The state says it has no such records. But that response is unlikely to stop Barbara Schwarz, the unofficial queen of the Freedom of Information Act.
The Salt Lake City woman has submitted more than 2,000 public records requests to the federal government. The justice department has apparently had it with her, advising workers to ignore her demands until she has paid for past searches.
Schwarz has filed so many lawsuits, many of them voluminous, that a federal court has limited her public records-related complaints to new issues not to exceed 10 single-spaced pages.
Now Schwarz has turned her sights on Oregon. She has requested records from about a dozen Oregon agencies, including parks, revenue, human services and the governor’s office, said Mike Beard, spokesman for the Department of Administrative Services.
Beard said Schwarz’s requests could curb the federal Freedom of Information Act and Oregon’s public records law, crucial tools for getting contracts, correspondence and other records that document how government operates.
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Taking a break?
“Who’s to say the rules couldn’t be tightened up in response to this sort of abuse?” Beard said.
In an e-mail exchange with The Oregonian, Schwarz defended her requests as reasonable and said government workers are lazy.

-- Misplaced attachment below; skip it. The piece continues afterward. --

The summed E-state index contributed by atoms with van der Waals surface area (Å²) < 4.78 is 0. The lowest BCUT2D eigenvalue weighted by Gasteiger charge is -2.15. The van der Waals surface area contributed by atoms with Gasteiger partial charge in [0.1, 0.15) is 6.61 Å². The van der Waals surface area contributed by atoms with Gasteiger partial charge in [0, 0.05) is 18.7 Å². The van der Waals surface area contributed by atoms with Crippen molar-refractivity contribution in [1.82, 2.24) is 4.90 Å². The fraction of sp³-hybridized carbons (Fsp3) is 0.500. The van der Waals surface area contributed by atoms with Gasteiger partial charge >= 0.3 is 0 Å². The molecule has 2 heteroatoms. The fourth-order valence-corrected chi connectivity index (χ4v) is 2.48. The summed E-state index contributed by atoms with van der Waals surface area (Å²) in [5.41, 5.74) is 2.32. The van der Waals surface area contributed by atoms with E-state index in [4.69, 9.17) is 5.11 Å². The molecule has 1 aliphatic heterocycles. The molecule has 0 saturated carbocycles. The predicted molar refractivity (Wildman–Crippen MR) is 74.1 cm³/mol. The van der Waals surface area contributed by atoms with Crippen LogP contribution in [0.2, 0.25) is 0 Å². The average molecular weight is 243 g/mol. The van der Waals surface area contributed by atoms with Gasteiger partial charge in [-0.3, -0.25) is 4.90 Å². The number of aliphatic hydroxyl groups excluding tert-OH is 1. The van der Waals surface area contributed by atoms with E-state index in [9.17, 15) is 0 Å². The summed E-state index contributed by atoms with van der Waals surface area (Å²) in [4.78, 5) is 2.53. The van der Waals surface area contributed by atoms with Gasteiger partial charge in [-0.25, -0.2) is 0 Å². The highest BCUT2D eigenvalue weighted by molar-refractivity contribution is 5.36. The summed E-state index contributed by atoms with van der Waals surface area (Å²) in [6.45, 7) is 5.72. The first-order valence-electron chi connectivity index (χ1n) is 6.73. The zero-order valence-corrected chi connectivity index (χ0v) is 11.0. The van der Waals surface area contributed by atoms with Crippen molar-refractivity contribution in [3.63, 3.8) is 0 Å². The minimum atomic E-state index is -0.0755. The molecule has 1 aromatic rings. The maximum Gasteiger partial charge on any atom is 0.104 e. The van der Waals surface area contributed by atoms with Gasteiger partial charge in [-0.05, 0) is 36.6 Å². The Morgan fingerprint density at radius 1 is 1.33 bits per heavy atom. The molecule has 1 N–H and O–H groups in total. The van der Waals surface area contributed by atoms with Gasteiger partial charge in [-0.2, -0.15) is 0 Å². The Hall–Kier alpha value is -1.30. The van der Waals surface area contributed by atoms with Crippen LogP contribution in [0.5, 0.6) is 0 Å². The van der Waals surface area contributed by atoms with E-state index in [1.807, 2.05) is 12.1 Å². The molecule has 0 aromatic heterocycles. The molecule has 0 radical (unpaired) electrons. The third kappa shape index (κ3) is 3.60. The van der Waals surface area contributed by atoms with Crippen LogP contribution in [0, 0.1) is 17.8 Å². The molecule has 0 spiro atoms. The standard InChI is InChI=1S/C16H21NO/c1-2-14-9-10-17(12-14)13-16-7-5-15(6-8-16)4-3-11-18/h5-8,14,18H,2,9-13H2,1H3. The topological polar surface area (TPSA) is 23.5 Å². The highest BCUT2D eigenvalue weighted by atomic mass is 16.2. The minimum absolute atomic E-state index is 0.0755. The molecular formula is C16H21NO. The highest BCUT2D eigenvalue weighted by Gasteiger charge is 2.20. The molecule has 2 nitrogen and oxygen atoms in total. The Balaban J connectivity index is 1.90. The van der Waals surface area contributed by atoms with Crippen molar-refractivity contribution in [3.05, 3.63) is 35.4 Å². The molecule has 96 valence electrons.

“Why should a requester be satisfied with just an arbitrary ‘we have no records’ and no evidence to an ethical search? What if the employees are lying?” she wrote.
Beard estimates Schwarz has cost taxpayers thousands of dollars in staff time.
“The problem is, we are responding, and that’s not good enough,” said Collier McCoid, an administrative services assistant.
Besides Hubbard and Eisenhower, Schwarz wants any records on herself, a person named either Mark C. Rathbun or Mark de Rothschild, and the Church of Scientology.
Schwarz, who has made similar requests of other states, declined to explain to The Oregonian why she is seeking those records.
Court records show Schwarz claims to be Hubbard’s daughter and Eisenhower’s granddaughter. She says she is Rathbun’s wife and that he is being held somewhere for her murder as part of a Nazi conspiracy that has infiltrated the U.S. government, according to a 2002 judicial opinion dismissing her suit against the FBI.
U.S. Justice Department officials say they don’t know of anyone who has made more records requests.
In the history of the federal public records law, “Ms. Schwarz is all alone in a category unto herself,” said Daniel J. Metcalfe, co-director of the department’s Office of Information and Privacy.
Information from: The Oregonian